NATO fighters remain busy in the Baltic, responding to provocative Russian air force flights that “cut the corner,” clipping NATO airspace as they transit to and from the Kaliningrad Oblast enclave, or as they exercise in the Baltic.
To illustrate the high levels of recent Russian activity, live “Alpha” scrambles by NATO QRA (Quick Reaction Alert) aircraft on the Baltic Air Policing mission went from 46 in 2013 to 138 in 2014, and reached a high of 153 in 2015. NATO fighters scrambled 130 times in 2017, and 85 Alpha Scrambles had been mounted by mid-November 2018, including 12 by pairs of Belgian F-16s and 16 by pairs of Luftwaffe Typhoons since they took over the rotational commitments in Lithuania and Estonia at the end of August. The day after AIN’s visit to Amari Air Base, Luftwaffe Typhoons scrambled three times to intercept four Russian military aircraft, including a MiG-29UB, an Antonov An-26, and two Ilyushin Il-76 transports.
Since Russia’s invasion of eastern Ukraine in 2014, NATO has embraced a new Readiness Action Plan (RAP) aimed at ensuring that the Alliance is ready to respond swiftly and firmly to new security challenges on its borders. Key to this is an increased military presence along the borders of the Alliance to reassure allies and deter potential aggressors. In particular, NATO has mounted what it calls an “enhanced forward presence” close to Russia’s Western border, in the Baltic States, and in Poland.
Patrol activity by NATO ships was stepped up in the Baltic Sea, while on the ground more than 4,500 troops were deployed in a U.S.-led battle-group in Poland, a German-led battlegroup in Lithuania, a British-led group in Estonia, and a Canadian-led formation in Latvia.
In the air, NATO’s long-standing Baltic Air Policing commitment was quietly doubled, and the rotational QRA deployment at Lithuania's First Air Force Base in Zokniai/Šiauliai International Airport was augmented by a second deployment at Amari Air Base in Estonia. Typically, four fighters are deployed to each base, where two are maintained on QRA, ready to scramble to ensure and protect the integrity of NATO airspace. During the summer months, a second deployment is maintained at Šiauliai by a so-called "augmentation nation."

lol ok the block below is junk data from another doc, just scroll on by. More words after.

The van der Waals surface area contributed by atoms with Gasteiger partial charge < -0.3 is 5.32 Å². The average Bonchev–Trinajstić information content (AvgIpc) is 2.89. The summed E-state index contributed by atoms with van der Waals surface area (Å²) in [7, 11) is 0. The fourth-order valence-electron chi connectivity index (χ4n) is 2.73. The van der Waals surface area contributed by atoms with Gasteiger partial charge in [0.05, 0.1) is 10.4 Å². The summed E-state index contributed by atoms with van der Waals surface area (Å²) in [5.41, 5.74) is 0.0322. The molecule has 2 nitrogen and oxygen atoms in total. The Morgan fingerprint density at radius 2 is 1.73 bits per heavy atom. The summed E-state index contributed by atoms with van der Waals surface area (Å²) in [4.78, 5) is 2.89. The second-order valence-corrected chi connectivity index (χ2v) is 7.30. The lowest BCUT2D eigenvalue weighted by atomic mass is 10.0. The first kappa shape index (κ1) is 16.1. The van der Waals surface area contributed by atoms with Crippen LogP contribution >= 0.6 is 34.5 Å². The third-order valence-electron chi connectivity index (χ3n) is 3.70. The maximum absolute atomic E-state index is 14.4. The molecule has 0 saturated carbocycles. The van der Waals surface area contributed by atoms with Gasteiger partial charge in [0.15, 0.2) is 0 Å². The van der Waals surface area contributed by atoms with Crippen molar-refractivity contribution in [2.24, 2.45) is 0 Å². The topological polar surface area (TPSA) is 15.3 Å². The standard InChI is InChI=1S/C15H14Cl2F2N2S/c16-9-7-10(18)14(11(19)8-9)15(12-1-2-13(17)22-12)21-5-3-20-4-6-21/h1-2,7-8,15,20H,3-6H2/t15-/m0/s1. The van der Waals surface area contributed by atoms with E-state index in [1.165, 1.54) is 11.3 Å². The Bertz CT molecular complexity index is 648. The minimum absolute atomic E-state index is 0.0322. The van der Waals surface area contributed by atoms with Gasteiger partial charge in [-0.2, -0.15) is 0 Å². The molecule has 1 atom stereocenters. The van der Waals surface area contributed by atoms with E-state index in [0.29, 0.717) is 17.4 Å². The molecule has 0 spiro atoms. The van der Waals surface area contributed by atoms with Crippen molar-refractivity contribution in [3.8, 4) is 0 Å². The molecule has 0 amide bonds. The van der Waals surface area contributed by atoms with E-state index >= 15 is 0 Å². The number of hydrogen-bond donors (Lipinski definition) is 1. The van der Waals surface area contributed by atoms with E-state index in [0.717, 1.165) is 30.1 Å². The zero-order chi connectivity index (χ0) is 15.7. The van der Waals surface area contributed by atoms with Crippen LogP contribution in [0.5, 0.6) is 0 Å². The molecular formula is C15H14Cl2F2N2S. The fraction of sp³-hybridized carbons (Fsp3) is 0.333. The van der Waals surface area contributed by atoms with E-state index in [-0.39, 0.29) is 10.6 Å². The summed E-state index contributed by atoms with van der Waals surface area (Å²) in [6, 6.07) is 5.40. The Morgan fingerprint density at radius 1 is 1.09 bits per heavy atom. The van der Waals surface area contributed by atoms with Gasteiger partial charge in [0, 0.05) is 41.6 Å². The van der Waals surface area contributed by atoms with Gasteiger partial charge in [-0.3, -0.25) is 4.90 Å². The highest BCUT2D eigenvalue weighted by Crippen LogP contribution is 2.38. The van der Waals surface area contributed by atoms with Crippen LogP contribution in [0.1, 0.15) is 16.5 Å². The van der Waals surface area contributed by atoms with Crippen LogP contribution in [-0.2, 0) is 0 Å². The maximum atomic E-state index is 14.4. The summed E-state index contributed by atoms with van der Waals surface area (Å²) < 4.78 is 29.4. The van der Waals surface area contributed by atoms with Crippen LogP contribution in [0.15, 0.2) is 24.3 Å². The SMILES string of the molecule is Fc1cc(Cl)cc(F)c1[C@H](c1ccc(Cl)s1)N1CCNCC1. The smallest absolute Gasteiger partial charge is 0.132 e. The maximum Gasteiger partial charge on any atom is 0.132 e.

The Baltic Air Policing mission originally began in March 2004 when the Baltic States joined NATO, because alliance members that lack an adequate air policing capability of their own may be assisted by other NATO members, operating on the principle of collective defense that underpins the alliance. There are formal agreements to ensure that a standard level of airspace security is maintained within SACEUR’s area of responsibility.
Although the Baltic States (such as Albania, Iceland, Luxembourg, and Slovenia) do not have their own fighter aircraft, they contribute towards the cost of allied deployments, and their national aerial surveillance and air traffic management systems are used—with a Control and Reporting Centre in each of the Baltic States controlling the fighter operations.
The mission is carried out under the NATO Integrated Air and Missile Defence System under the oversight of Allied Air Command. Baltic Air Policing missions are executed by the Combined Air Operations Centre at Uedem, Germany, which initiates all scrambles by the QRA (Intercept) fighters at Šiauliai and Amari.
QRA(I) aircraft are scrambled in response to intrusions or potential intrusions into allied airspace, or when military or civilian aircraft are in distress or fail to follow international flight regulations by not properly identifying themselves, not communicating with air traffic control, or not filing flight plans.